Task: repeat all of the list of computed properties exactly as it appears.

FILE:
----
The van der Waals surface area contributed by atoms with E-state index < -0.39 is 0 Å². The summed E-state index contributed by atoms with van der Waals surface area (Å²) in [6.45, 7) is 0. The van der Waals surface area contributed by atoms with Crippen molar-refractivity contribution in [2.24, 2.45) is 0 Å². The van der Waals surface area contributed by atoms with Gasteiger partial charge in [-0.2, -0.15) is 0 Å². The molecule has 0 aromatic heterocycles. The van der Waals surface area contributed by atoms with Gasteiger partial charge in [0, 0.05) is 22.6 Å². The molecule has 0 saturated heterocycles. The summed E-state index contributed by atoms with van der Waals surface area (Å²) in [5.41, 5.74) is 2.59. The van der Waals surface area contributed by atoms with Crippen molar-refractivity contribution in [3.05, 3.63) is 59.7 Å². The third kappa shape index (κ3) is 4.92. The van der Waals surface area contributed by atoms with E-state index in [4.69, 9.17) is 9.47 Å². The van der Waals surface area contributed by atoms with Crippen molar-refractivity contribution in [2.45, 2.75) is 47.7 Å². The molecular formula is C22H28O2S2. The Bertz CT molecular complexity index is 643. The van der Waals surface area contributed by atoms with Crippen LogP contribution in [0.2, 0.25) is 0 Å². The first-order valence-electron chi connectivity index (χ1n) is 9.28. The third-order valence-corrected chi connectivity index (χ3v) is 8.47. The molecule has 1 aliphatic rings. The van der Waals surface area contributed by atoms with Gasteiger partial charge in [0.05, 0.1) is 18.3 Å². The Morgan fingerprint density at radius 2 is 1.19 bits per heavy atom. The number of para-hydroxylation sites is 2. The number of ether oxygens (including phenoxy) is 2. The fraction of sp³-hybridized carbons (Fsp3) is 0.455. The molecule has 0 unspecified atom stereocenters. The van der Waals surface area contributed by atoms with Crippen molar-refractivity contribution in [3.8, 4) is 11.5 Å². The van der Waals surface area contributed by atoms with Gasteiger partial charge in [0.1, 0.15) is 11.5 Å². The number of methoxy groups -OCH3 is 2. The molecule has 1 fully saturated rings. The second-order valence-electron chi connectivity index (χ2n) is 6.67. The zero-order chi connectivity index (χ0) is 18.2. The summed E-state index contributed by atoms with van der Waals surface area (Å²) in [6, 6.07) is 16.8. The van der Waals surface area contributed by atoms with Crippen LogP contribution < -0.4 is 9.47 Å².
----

The van der Waals surface area contributed by atoms with E-state index < -0.39 is 0 Å². The summed E-state index contributed by atoms with van der Waals surface area (Å²) in [6.45, 7) is 0. The van der Waals surface area contributed by atoms with Crippen molar-refractivity contribution in [2.24, 2.45) is 0 Å². The van der Waals surface area contributed by atoms with Gasteiger partial charge in [-0.2, -0.15) is 0 Å². The molecule has 0 aromatic heterocycles. The van der Waals surface area contributed by atoms with Gasteiger partial charge in [0, 0.05) is 22.6 Å². The molecule has 0 saturated heterocycles. The summed E-state index contributed by atoms with van der Waals surface area (Å²) in [5.41, 5.74) is 2.59. The van der Waals surface area contributed by atoms with Crippen molar-refractivity contribution in [3.05, 3.63) is 59.7 Å². The third kappa shape index (κ3) is 4.92. The van der Waals surface area contributed by atoms with E-state index in [4.69, 9.17) is 9.47 Å². The van der Waals surface area contributed by atoms with Crippen molar-refractivity contribution in [2.45, 2.75) is 47.7 Å². The molecular formula is C22H28O2S2. The Bertz CT molecular complexity index is 643. The van der Waals surface area contributed by atoms with Crippen LogP contribution in [0.2, 0.25) is 0 Å². The first-order valence-electron chi connectivity index (χ1n) is 9.28. The third-order valence-corrected chi connectivity index (χ3v) is 8.47. The molecule has 1 aliphatic rings. The van der Waals surface area contributed by atoms with Gasteiger partial charge in [0.05, 0.1) is 18.3 Å². The Morgan fingerprint density at radius 2 is 1.19 bits per heavy atom. The number of para-hydroxylation sites is 2. The number of ether oxygens (including phenoxy) is 2. The fraction of sp³-hybridized carbons (Fsp3) is 0.455. The molecule has 0 unspecified atom stereocenters. The van der Waals surface area contributed by atoms with Crippen molar-refractivity contribution in [3.8, 4) is 11.5 Å². The van der Waals surface area contributed by atoms with Gasteiger partial charge in [0.1, 0.15) is 11.5 Å². The number of methoxy groups -OCH3 is 2. The molecule has 1 fully saturated rings. The second-order valence-electron chi connectivity index (χ2n) is 6.67. The zero-order chi connectivity index (χ0) is 18.2. The summed E-state index contributed by atoms with van der Waals surface area (Å²) in [6, 6.07) is 16.8. The van der Waals surface area contributed by atoms with Crippen LogP contribution < -0.4 is 9.47 Å².